A Gulf Coast based pump supplier of Cornell, one of the leading suppliers to the shale fracturing industry, had a customer that faced piping hydraulic fracturing water transfer with multiple pumps. New Cornell pumps helped pump more efficiently with lower fuel costs.
The company operated six miles of twin 8” pipeline with 100’ of positive elevation change over the length of the pipeline. To supply the water, the company needed to pump 100 barrels of water per minute (4200 GPM) through the pipeline.
The water transfer company had nine 6NHTB’s on site to do the job. Three of the 6NHTB’s were sitting at the water source as the supply pumps. Spaced along the twin 8” pipelines were six more 6NHTB’s at various intervals to boost the pressure. This required significantly more labor to initially set, maintain and monitor nine pumps than the solution pumps.
After Cornell and the dealer analyzed the specifications for the system, a option was recommend that cut the number of pumps needed to three. The solution was to place an 8NHTH at the water as a supply pump and to place one 6822MX on each 8” pipeline as booster pumps. Not only did this cut the number of pumps by two thirds, but it also drastically reduced diesel fuel consumption on the project.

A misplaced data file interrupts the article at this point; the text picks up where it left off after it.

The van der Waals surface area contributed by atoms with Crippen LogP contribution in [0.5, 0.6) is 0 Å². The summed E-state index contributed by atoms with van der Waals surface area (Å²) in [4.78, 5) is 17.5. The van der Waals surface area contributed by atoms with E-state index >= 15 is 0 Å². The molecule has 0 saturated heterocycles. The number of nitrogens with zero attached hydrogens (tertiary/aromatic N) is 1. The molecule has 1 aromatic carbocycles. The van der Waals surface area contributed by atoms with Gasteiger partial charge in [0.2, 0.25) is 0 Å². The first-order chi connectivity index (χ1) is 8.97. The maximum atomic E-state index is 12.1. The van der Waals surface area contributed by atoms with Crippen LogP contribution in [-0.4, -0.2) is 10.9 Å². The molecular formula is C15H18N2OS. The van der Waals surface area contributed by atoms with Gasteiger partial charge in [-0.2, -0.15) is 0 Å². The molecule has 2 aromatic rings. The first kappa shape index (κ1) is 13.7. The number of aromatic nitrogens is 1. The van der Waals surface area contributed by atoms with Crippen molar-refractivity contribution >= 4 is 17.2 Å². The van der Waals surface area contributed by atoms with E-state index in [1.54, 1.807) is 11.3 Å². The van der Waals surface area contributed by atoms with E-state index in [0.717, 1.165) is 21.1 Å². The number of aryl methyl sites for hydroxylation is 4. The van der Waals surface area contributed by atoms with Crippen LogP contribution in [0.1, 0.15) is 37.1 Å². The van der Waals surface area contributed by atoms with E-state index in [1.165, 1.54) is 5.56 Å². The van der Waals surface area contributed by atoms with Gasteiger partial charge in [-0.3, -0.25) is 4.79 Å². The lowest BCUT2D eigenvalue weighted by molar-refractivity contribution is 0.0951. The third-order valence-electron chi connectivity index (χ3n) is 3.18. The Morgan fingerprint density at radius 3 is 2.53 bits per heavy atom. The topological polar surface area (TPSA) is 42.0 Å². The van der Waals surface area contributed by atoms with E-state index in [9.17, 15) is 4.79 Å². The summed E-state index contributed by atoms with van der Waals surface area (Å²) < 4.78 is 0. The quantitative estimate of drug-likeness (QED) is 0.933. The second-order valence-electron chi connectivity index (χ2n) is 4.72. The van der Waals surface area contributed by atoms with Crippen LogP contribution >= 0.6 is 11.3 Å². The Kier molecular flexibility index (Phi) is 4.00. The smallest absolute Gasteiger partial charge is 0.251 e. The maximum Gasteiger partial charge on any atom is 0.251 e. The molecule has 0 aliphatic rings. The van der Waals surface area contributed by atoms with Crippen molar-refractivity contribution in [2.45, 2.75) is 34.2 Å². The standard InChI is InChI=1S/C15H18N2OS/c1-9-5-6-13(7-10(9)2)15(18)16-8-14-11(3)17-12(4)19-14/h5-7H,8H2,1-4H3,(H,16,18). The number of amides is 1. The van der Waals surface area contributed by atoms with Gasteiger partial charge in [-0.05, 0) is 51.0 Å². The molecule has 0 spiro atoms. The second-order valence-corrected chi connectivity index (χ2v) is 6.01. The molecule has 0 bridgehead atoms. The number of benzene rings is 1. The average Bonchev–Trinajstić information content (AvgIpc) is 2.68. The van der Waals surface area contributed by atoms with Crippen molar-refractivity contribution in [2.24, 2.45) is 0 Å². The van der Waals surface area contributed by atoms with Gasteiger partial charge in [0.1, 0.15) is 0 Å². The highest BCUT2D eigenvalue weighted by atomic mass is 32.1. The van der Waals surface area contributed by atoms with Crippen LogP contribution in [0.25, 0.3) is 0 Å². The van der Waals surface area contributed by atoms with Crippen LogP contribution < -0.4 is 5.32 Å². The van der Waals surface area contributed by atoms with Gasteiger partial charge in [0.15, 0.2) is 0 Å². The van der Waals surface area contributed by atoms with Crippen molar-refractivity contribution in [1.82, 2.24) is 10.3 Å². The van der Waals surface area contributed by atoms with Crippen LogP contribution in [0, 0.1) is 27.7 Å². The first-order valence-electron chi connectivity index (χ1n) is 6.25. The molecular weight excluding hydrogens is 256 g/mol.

The 6822MX is part of Cornell’s high head “MX” line of mining pumps that was first introduced 2010. The “MX” line of pumps boasts industry-leading performance with flows up to 8,000 GPM and heads up to 800’ TDH. They are available in 2” to 8” discharge charge sizes and include ductile iron castings with CA6NM impellers.
While the 8NHTH is not a new pump for Cornell, it is relatively new to the oilfields. It is a 10X8 pump that boasts a maximum 20.50” impeller with a max flow of 8400 GPM and a shutoff head of 460’. This impressively solid pump has wide flow range with excellent efficiencies.
Since being introduced into the oilfields by the supplier in 2011, the “MX” pumps and the 8NHTH have substantially changed the way many of these difficult projects are approached. It is no longer necessary to stack large numbers of pumps to do long pipe runs or drastic elevation changes. These pumps have become staples of many oilfield companies’ product offerings.